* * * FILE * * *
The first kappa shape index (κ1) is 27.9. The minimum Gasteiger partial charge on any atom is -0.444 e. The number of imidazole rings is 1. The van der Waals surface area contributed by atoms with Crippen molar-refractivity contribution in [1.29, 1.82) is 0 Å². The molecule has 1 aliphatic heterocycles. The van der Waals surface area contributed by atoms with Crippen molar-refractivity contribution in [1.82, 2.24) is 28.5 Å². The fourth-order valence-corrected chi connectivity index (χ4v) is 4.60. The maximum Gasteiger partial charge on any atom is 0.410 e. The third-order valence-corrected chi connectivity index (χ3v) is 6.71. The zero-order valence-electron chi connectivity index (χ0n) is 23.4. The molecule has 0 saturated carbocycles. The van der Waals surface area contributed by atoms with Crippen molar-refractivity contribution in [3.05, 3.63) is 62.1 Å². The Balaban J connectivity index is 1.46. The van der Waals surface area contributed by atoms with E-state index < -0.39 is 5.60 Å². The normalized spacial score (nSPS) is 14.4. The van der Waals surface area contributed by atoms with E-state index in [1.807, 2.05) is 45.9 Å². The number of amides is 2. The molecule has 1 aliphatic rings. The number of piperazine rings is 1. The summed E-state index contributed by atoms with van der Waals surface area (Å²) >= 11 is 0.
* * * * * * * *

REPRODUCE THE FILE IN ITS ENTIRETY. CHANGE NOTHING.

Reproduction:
The first kappa shape index (κ1) is 27.9. The minimum Gasteiger partial charge on any atom is -0.444 e. The number of imidazole rings is 1. The van der Waals surface area contributed by atoms with Crippen molar-refractivity contribution in [1.29, 1.82) is 0 Å². The molecule has 1 aliphatic heterocycles. The van der Waals surface area contributed by atoms with Crippen molar-refractivity contribution in [1.82, 2.24) is 28.5 Å². The fourth-order valence-corrected chi connectivity index (χ4v) is 4.60. The maximum Gasteiger partial charge on any atom is 0.410 e. The third-order valence-corrected chi connectivity index (χ3v) is 6.71. The zero-order valence-electron chi connectivity index (χ0n) is 23.4. The molecule has 0 saturated carbocycles. The van der Waals surface area contributed by atoms with Crippen molar-refractivity contribution in [3.05, 3.63) is 62.1 Å². The Balaban J connectivity index is 1.46. The van der Waals surface area contributed by atoms with E-state index < -0.39 is 5.60 Å². The normalized spacial score (nSPS) is 14.4. The van der Waals surface area contributed by atoms with E-state index in [1.807, 2.05) is 45.9 Å². The number of amides is 2. The molecule has 1 aliphatic rings. The number of piperazine rings is 1. The summed E-state index contributed by atoms with van der Waals surface area (Å²) >= 11 is 0.